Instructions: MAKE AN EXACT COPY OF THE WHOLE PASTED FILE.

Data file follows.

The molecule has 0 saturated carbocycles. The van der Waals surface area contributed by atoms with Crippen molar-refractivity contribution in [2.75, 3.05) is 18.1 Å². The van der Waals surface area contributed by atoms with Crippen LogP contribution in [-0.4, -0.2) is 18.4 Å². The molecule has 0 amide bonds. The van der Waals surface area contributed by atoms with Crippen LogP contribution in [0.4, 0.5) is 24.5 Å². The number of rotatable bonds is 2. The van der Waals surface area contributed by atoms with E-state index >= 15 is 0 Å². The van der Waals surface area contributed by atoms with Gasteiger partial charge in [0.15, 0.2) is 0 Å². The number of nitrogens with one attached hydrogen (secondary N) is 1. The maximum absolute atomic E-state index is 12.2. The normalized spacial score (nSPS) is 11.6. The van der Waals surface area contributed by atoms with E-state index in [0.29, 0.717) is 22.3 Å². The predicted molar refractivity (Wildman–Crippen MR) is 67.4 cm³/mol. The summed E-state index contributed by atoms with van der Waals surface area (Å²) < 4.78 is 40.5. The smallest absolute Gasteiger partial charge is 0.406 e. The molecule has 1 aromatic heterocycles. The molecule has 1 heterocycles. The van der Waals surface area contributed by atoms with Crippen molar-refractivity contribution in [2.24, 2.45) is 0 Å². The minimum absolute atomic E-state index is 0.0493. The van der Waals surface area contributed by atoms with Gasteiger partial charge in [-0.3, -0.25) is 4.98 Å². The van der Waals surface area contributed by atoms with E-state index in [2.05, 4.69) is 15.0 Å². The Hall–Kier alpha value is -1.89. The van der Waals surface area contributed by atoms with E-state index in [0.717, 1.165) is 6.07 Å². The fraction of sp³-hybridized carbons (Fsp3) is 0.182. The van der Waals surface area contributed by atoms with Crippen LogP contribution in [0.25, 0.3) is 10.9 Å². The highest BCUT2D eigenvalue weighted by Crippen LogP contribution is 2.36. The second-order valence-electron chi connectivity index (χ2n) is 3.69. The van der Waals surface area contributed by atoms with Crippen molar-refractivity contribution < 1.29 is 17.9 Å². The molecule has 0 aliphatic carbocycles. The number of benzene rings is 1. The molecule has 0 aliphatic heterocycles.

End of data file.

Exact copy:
The molecule has 0 saturated carbocycles. The van der Waals surface area contributed by atoms with Crippen molar-refractivity contribution in [2.75, 3.05) is 18.1 Å². The van der Waals surface area contributed by atoms with Crippen LogP contribution in [-0.4, -0.2) is 18.4 Å². The molecule has 0 amide bonds. The van der Waals surface area contributed by atoms with Crippen LogP contribution in [0.4, 0.5) is 24.5 Å². The number of rotatable bonds is 2. The van der Waals surface area contributed by atoms with E-state index >= 15 is 0 Å². The van der Waals surface area contributed by atoms with Gasteiger partial charge in [0.15, 0.2) is 0 Å². The number of nitrogens with one attached hydrogen (secondary N) is 1. The maximum absolute atomic E-state index is 12.2. The normalized spacial score (nSPS) is 11.6. The van der Waals surface area contributed by atoms with E-state index in [0.29, 0.717) is 22.3 Å². The predicted molar refractivity (Wildman–Crippen MR) is 67.4 cm³/mol. The summed E-state index contributed by atoms with van der Waals surface area (Å²) < 4.78 is 40.5. The smallest absolute Gasteiger partial charge is 0.406 e. The molecule has 1 aromatic heterocycles. The molecule has 1 heterocycles. The van der Waals surface area contributed by atoms with Crippen molar-refractivity contribution in [2.24, 2.45) is 0 Å². The minimum absolute atomic E-state index is 0.0493. The van der Waals surface area contributed by atoms with Gasteiger partial charge in [-0.3, -0.25) is 4.98 Å². The van der Waals surface area contributed by atoms with E-state index in [2.05, 4.69) is 15.0 Å². The Hall–Kier alpha value is -1.89. The van der Waals surface area contributed by atoms with E-state index in [0.717, 1.165) is 6.07 Å². The fraction of sp³-hybridized carbons (Fsp3) is 0.182. The van der Waals surface area contributed by atoms with Crippen LogP contribution in [0.25, 0.3) is 10.9 Å². The highest BCUT2D eigenvalue weighted by Crippen LogP contribution is 2.36. The second-order valence-electron chi connectivity index (χ2n) is 3.69. The van der Waals surface area contributed by atoms with Crippen molar-refractivity contribution < 1.29 is 17.9 Å². The molecule has 0 aliphatic carbocycles. The number of benzene rings is 1. The molecule has 0 aliphatic heterocycles.